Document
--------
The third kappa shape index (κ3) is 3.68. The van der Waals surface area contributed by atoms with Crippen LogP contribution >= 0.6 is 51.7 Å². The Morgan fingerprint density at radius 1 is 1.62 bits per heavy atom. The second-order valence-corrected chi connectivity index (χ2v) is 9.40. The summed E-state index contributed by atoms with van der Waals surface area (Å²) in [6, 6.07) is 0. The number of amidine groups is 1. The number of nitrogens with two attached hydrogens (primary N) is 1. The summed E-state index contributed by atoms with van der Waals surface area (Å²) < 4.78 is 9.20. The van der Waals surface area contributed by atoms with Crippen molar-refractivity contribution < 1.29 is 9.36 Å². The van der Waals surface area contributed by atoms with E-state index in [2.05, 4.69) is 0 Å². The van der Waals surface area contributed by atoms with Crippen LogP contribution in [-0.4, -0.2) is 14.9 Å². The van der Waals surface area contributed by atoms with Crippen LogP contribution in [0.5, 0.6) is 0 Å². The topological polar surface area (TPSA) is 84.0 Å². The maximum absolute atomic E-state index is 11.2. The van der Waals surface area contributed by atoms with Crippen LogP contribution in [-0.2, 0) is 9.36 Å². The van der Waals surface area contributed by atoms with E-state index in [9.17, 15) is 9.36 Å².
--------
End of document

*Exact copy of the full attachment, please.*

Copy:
The third kappa shape index (κ3) is 3.68. The van der Waals surface area contributed by atoms with Crippen LogP contribution >= 0.6 is 51.7 Å². The Morgan fingerprint density at radius 1 is 1.62 bits per heavy atom. The second-order valence-corrected chi connectivity index (χ2v) is 9.40. The summed E-state index contributed by atoms with van der Waals surface area (Å²) in [6, 6.07) is 0. The number of amidine groups is 1. The number of nitrogens with two attached hydrogens (primary N) is 1. The summed E-state index contributed by atoms with van der Waals surface area (Å²) < 4.78 is 9.20. The van der Waals surface area contributed by atoms with Crippen molar-refractivity contribution < 1.29 is 9.36 Å². The van der Waals surface area contributed by atoms with E-state index in [2.05, 4.69) is 0 Å². The van der Waals surface area contributed by atoms with Crippen LogP contribution in [-0.4, -0.2) is 14.9 Å². The van der Waals surface area contributed by atoms with Crippen LogP contribution in [0.5, 0.6) is 0 Å². The topological polar surface area (TPSA) is 84.0 Å². The maximum absolute atomic E-state index is 11.2. The van der Waals surface area contributed by atoms with Crippen LogP contribution in [-0.2, 0) is 9.36 Å². The van der Waals surface area contributed by atoms with E-state index in [9.17, 15) is 9.36 Å².